Keyword:

Light from the Sidra

Vayak'hel/Pekudei ('And he assembled...')

Torah: Exodus 35:1-40:38. Haftarah: Ezekiel 45: 16-46:18

‘And now for something completely different…’

If you go to Jerusalem be sure to visit the Temple Institute where all the furniture, vessels and utensils for a third temple are housed. The Temple Institute is not a museum. The exhibits are not models or replicas of the furniture in the first temple. They are being stored for when the third temple is built and priests are being trained to serve in the temple. Members of ‘the Temple Mount Faithful’ have a long-term objective to ‘Rebuilding the Third Temple in accordance with the words of all the Hebrew prophets’ but each year are turned away from the Temple Mount as they attempt to lay the cornerstone of the long-for sanctuary.

But how and where should God be worshipped? In the earliest recorded account of an act of worship, in Gen.4, Cain and Abel approached God at their individual altars. But even at the beginning of history not all worship was acceptable to God. Cain offered fruit from the ground, which had been cursed by God in chapter 3, and his offering was rejected. Abel offered to God a lamb of the flocks and his sacrifice was accepted, establishing at the start of the Hebrew Scriptures the principle that all approach to God must be on the basis of blood sacrifice.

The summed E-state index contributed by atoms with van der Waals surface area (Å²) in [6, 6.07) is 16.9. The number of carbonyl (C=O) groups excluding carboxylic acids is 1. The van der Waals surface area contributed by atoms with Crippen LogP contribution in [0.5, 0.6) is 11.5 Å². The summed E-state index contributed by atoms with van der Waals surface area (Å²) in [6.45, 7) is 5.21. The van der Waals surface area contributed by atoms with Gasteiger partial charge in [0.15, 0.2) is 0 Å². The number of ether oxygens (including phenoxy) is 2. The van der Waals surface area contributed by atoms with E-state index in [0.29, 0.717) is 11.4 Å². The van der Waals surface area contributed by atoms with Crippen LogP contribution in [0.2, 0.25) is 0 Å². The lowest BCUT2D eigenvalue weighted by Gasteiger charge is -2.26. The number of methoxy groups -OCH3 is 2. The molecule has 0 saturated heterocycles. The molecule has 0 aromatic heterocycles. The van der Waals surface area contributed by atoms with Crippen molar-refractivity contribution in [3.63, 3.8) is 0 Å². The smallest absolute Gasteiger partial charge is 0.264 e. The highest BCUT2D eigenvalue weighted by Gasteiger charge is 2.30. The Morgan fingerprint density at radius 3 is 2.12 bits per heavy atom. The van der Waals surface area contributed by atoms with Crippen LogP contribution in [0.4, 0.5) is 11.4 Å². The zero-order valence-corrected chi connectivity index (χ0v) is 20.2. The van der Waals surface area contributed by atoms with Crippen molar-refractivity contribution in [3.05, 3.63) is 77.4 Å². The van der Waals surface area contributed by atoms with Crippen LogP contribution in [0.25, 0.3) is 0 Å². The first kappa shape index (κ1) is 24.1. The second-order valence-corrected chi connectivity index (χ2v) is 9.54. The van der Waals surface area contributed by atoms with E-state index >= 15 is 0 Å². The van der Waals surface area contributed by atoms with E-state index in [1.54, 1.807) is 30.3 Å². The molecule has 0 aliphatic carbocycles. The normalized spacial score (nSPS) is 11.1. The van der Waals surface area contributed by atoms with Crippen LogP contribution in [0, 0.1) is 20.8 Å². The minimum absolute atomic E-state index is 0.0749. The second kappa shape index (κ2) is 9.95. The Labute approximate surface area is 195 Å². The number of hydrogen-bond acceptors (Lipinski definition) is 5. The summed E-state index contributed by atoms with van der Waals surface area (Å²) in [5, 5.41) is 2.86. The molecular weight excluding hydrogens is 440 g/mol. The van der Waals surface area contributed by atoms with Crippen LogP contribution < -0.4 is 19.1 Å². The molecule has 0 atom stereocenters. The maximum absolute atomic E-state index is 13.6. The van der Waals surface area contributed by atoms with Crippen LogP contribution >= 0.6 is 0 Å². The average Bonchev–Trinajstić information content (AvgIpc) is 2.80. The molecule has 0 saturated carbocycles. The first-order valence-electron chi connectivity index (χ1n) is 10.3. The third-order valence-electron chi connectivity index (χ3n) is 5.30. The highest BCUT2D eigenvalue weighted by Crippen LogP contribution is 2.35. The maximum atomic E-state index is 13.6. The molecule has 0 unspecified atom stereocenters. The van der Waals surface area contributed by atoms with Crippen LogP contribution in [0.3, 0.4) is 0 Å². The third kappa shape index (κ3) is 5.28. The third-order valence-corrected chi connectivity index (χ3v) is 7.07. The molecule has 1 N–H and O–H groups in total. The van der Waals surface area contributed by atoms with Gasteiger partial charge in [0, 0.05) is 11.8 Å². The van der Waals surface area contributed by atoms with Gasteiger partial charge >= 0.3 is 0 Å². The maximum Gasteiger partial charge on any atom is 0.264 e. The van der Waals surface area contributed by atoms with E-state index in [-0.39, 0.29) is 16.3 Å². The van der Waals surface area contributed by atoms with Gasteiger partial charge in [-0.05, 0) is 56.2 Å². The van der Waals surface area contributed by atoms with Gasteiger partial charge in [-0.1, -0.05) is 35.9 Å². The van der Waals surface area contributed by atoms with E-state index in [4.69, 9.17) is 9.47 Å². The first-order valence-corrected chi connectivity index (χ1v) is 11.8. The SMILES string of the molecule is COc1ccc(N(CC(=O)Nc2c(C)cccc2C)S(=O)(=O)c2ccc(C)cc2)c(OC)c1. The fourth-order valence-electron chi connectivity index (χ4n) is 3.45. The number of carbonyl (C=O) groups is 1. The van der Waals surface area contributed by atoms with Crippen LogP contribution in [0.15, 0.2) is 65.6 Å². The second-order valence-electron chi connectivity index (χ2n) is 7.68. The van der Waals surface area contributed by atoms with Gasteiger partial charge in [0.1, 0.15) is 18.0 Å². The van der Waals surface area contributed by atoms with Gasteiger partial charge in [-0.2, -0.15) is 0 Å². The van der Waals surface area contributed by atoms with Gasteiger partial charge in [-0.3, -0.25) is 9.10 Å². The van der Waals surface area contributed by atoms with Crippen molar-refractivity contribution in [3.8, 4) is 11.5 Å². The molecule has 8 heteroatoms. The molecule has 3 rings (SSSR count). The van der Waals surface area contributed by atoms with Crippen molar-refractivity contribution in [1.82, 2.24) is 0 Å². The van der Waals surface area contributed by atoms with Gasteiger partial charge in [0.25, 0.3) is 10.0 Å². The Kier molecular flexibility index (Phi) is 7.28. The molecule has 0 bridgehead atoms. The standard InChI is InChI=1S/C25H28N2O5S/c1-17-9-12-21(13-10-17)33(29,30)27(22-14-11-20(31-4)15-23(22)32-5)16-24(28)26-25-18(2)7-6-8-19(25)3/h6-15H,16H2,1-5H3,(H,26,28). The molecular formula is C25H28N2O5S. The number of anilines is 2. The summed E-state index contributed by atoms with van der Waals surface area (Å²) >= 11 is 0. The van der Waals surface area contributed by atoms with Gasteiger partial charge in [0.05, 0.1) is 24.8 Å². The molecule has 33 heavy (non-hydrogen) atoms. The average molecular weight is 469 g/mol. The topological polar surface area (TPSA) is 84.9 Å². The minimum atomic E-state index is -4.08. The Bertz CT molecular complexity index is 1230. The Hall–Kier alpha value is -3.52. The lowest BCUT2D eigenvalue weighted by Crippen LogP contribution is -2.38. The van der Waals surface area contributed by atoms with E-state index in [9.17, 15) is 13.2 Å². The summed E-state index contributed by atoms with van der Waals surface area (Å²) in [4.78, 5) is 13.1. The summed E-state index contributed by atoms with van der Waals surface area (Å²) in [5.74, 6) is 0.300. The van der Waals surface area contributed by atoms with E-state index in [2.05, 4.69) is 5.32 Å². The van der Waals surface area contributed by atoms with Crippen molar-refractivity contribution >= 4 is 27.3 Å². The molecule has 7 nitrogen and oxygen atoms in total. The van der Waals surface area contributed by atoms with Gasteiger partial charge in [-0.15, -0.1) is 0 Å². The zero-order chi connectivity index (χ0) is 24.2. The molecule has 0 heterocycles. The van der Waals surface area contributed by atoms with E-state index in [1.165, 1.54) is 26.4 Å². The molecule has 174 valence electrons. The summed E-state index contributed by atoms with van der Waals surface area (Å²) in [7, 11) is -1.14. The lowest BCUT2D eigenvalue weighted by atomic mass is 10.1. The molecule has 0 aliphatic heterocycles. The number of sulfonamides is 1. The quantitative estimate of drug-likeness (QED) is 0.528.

When Abraham arrived in the land of promise after being called by God to leave Ur of the Chaldeans, where many pagan deities were worshipped, ‘he pitched his tent, built his altar and called on the name of YHWH’ (Gen 12:8; 13:18). That was Abraham’s invariable practice wherever he went. The altar was the permanent, ever-present feature of his life wherever he travelled. Isaac and Jacob too pitched their tents and built their altars (Gen. 26:25; 33:18-20). In the period of the patriarchs, worship became a family institution.

After Israel was redeemed from Egypt, a national shrine was established in the form of the Mishkan, the Tabernacle. The people lived in tents and so did God, right in the heart of the camp of Israel. Worship for the Jewish people was no longer individualistic or familial, it was national. And at the heart of Israel’s worship was the altar. Later, when the people were settled in the land and living in houses of stone, Solomon built the God of Israel a house, the rituals of which centred on sacrifice. Little wonder, then that according to Pirke Avot, ‘Shimon HaTzaddik… used to say: On three things the world stands. On Torah, on service [of God in the temple, which included sacrifice], and on acts of human kindness.’

In 587 BCE, the temple was destroyed by the Babylonians and for seventy years the people of Israel were without a means of atonement. When the exiles returned, before ever they began rebuilding the walls of Jerusalem and even before they rebuilt the Temple, they reinstituted the sacrificial system. And when the second temple was erected, inferior though it was to Solomon’s edifice, the important factor was that the people had a place to offer sacrifices to their God.